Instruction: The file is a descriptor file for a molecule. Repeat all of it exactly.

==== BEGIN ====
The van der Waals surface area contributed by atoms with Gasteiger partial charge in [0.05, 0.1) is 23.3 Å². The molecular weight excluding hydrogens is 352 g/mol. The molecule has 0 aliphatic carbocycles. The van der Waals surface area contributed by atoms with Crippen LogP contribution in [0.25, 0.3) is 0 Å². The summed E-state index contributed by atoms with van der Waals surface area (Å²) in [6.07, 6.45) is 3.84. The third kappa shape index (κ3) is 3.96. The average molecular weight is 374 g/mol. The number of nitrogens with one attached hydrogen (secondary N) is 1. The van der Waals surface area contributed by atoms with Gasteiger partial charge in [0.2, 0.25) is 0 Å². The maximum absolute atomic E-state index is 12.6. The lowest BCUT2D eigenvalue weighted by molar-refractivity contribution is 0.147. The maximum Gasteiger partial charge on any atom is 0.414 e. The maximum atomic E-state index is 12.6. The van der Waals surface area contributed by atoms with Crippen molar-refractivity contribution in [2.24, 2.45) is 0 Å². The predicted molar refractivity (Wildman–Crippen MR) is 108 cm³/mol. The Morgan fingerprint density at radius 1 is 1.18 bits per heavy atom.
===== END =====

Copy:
The van der Waals surface area contributed by atoms with Gasteiger partial charge in [0.05, 0.1) is 23.3 Å². The molecular weight excluding hydrogens is 352 g/mol. The molecule has 0 aliphatic carbocycles. The van der Waals surface area contributed by atoms with Crippen LogP contribution in [0.25, 0.3) is 0 Å². The summed E-state index contributed by atoms with van der Waals surface area (Å²) in [6.07, 6.45) is 3.84. The third kappa shape index (κ3) is 3.96. The average molecular weight is 374 g/mol. The number of nitrogens with one attached hydrogen (secondary N) is 1. The van der Waals surface area contributed by atoms with Gasteiger partial charge in [0.2, 0.25) is 0 Å². The maximum absolute atomic E-state index is 12.6. The lowest BCUT2D eigenvalue weighted by molar-refractivity contribution is 0.147. The maximum Gasteiger partial charge on any atom is 0.414 e. The maximum atomic E-state index is 12.6. The van der Waals surface area contributed by atoms with Crippen molar-refractivity contribution in [2.24, 2.45) is 0 Å². The predicted molar refractivity (Wildman–Crippen MR) is 108 cm³/mol. The Morgan fingerprint density at radius 1 is 1.18 bits per heavy atom.